Disappointing Forecast For Nintendo Says First Loss In 3 Decades

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With some 80% of revenue coming from the Americas and Europe, Nintendo is suffering from the devalued western currencies. (Photo: Josiah Gordon)
With some 80% of revenue coming from the Americas and Europe, Nintendo is suffering from the devalued western currencies. (Photo: Josiah Gordon)


  • Weak Wii, 3DS sales lead to Q2 loss
  • Forecast for 20 billion yen ($264 million) loss
  • Post-war high for yen compounds difficulties

Nintendo posted its second straight loss of the year yesterday, prompting executives to forecast the company’s first annual loss in over three decades.

Slow second-quarter sales of its Wii and 3DS handheld console dragged the world’s biggest video game maker further into the red, with expectations of as much as 20 billion yen ($264 million) in losses for the fiscal year ending March. Sales forecasts also dropped 12% to 790 billion yen.

Earlier in the year, the company had forecast a 20 billion yen profit, with analyst predictions at around 12.2 billion yen.

The yen is currently at a post-war high against the US dollar and a ten-year high against the euro. With some 80% of revenue coming from the Americas and Europe, Nintendo is suffering from devalued western currencies.

Following the announcement of its Q2 financials, the company issued a statement saying: “Sales of Nintendo DS hardware and Nintendo 3DS software were weaker than expected. In addition, the yen appreciation was beyond expectation.”

Detrimental Diversification

Koichi Ogawa, an analyst at financial services firm Daiwa SB Investments told Bloomberg the diversifying gaming landscape was forcing Nintendo to slash its prices. “Nintendo faces a very harsh time now. Competition in the video game industry is getting severe, and Nintendo must fight for customers who are using smartphones and tablets,” Ogawa said.

In Japan, a huge 40% chunk came off the retail cost of its 3DS, with the price dropping to 15,000 yen. In the US, the price tag was brought down from $250 to $170.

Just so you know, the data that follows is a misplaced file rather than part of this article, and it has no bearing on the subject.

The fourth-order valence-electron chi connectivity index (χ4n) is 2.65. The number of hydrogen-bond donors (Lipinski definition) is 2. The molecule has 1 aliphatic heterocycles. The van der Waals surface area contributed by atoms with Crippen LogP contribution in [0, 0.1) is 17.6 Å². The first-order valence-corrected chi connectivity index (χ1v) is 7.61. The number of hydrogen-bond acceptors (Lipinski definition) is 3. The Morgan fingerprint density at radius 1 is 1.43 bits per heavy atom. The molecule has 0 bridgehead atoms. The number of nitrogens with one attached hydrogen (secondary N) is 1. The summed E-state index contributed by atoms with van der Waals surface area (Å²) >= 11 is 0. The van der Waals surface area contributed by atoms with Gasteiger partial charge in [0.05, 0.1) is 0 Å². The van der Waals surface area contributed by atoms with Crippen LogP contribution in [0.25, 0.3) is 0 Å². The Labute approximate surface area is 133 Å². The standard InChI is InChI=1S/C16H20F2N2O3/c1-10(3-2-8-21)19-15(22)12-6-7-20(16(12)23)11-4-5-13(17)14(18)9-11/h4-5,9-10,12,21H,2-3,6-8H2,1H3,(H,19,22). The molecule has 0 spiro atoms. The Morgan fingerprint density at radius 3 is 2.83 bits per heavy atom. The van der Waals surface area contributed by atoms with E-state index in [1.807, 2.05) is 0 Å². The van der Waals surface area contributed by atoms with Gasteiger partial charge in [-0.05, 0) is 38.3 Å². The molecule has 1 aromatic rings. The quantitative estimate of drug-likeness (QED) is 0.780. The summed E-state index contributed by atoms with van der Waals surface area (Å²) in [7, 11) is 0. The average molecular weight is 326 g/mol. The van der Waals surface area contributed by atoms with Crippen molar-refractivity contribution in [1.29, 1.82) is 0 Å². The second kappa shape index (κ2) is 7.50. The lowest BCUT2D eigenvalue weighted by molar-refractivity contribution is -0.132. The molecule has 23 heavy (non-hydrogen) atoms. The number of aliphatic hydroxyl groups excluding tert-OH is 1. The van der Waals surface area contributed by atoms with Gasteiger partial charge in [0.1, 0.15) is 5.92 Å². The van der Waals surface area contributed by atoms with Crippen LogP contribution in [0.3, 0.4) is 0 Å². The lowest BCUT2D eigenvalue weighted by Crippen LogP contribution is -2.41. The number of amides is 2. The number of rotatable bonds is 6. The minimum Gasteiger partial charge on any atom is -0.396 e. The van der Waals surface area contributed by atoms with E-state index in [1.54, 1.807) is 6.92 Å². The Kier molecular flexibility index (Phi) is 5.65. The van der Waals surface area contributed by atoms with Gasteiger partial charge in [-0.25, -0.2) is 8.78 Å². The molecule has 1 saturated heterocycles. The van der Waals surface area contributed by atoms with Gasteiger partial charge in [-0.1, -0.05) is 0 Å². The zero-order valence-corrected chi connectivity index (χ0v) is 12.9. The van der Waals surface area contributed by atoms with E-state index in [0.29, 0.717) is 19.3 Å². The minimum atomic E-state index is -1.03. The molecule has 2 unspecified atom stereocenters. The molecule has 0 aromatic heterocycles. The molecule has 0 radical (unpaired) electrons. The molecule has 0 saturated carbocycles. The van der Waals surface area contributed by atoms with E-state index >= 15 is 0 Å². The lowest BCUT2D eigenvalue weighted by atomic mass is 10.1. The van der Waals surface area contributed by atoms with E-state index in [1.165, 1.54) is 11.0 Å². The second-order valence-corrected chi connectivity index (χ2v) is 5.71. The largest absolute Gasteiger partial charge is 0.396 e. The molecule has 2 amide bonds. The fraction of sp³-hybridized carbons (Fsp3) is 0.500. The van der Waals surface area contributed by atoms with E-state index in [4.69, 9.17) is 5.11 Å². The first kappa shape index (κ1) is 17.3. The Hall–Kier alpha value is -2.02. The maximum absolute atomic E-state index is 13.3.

Shares in Nintendo saw a 0.6% drop Thursday in Osaka, closing the day at 11,110 yen and bringing the year-to-date loss to 53%.

The Kyoto-based company has not posted an annual loss since 1981, when it first began publishing its earnings.

Wii Stagnant

While overall forecasts were revised down, Nintendo maintained its 3DS sales predictions of 16 million units for the full year. With only 3 million units sold at the halfway point, the company will be looking for a healthy holiday season to boost figures before next March.

When Nintendo brought out the Wii it far outsold Microsoft’s Xbox 360 and Sony’s PlayStation 3, which were released around the same time. The Wii’s simple appeal struck a chord with a much broader consumer base than its more “enthusiast” rival consoles.

It took Microsoft and Sony several years to bridge the gap with many updates and additional features, while modifications to the Wii, along with its handheld DS sidekick, did not offer any significant changes.

Nintendo has scheduled the release of its Wii successor, the Wii U, for June 2012. The new tablet-style controller will feature an in-built camera with a 6.2-inch tactile screen, shoulder trigger buttons and an SD expansion slot.

Users will be able to connect wirelessly to the console to play either on the smaller handheld screen or on the television for the full gaming experience.

Key Statistics – World Video Games Market (source: DFC Intelligence)   

  • Revenue for the global video game market was $65 billion in 2011, compared to nearly $63 billion in 2010.
  • Retail software revenue reached $29.5 billion in 2011, slightly lower than the close to $30 billion in 2010.
  • Online gaming revenue, including Facebook games, subscriptions and digital delivery, totaled $18 billion, compared to nearly $16 billion the previous year.

By James Mulholland for
James Mulholland is a Paris-based internet and broadcast journalist specializing in sports, current affairs and technology news, while also freelancing as a photographer.

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